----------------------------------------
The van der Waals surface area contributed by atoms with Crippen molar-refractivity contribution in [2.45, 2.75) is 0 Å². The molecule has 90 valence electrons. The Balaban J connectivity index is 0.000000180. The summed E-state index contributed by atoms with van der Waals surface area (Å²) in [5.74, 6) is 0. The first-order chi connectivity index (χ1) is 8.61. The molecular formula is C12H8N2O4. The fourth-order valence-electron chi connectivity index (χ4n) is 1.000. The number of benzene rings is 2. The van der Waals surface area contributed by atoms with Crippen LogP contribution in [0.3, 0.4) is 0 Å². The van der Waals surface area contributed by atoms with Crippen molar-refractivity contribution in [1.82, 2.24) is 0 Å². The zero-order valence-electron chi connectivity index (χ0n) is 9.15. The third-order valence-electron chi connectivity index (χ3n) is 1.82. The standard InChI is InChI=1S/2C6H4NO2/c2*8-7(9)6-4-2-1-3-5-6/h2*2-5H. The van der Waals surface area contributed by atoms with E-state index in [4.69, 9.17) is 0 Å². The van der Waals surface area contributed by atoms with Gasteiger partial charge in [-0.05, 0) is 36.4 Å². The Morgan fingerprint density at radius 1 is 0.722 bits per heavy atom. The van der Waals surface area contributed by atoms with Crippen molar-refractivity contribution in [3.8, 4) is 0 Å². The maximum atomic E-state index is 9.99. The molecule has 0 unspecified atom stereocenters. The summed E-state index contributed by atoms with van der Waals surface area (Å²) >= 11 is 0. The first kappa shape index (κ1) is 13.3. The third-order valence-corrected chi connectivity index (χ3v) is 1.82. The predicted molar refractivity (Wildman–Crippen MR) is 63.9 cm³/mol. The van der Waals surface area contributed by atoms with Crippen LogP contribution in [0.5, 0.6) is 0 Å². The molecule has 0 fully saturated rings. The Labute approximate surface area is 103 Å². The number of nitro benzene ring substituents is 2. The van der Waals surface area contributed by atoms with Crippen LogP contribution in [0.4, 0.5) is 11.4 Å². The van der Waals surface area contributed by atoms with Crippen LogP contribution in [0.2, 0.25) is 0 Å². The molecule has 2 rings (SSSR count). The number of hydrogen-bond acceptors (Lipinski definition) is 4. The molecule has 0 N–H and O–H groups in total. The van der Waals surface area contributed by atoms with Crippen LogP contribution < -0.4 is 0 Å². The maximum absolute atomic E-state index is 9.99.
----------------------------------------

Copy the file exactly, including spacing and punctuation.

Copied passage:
The van der Waals surface area contributed by atoms with Crippen molar-refractivity contribution in [2.45, 2.75) is 0 Å². The molecule has 90 valence electrons. The Balaban J connectivity index is 0.000000180. The summed E-state index contributed by atoms with van der Waals surface area (Å²) in [5.74, 6) is 0. The first-order chi connectivity index (χ1) is 8.61. The molecular formula is C12H8N2O4. The fourth-order valence-electron chi connectivity index (χ4n) is 1.000. The number of benzene rings is 2. The van der Waals surface area contributed by atoms with Crippen LogP contribution in [0.3, 0.4) is 0 Å². The van der Waals surface area contributed by atoms with Crippen molar-refractivity contribution in [1.82, 2.24) is 0 Å². The zero-order valence-electron chi connectivity index (χ0n) is 9.15. The third-order valence-electron chi connectivity index (χ3n) is 1.82. The standard InChI is InChI=1S/2C6H4NO2/c2*8-7(9)6-4-2-1-3-5-6/h2*2-5H. The van der Waals surface area contributed by atoms with E-state index in [4.69, 9.17) is 0 Å². The van der Waals surface area contributed by atoms with Gasteiger partial charge in [-0.05, 0) is 36.4 Å². The Morgan fingerprint density at radius 1 is 0.722 bits per heavy atom. The van der Waals surface area contributed by atoms with Crippen molar-refractivity contribution in [3.8, 4) is 0 Å². The maximum atomic E-state index is 9.99. The molecule has 0 unspecified atom stereocenters. The summed E-state index contributed by atoms with van der Waals surface area (Å²) >= 11 is 0. The first kappa shape index (κ1) is 13.3. The third-order valence-corrected chi connectivity index (χ3v) is 1.82. The predicted molar refractivity (Wildman–Crippen MR) is 63.9 cm³/mol. The van der Waals surface area contributed by atoms with Crippen LogP contribution in [0.5, 0.6) is 0 Å². The molecule has 0 fully saturated rings. The Labute approximate surface area is 103 Å². The number of nitro benzene ring substituents is 2. The van der Waals surface area contributed by atoms with Crippen LogP contribution in [0.4, 0.5) is 11.4 Å². The van der Waals surface area contributed by atoms with Crippen LogP contribution in [0.2, 0.25) is 0 Å². The molecule has 2 rings (SSSR count). The number of hydrogen-bond acceptors (Lipinski definition) is 4. The molecule has 0 N–H and O–H groups in total. The van der Waals surface area contributed by atoms with Crippen LogP contribution < -0.4 is 0 Å². The maximum absolute atomic E-state index is 9.99.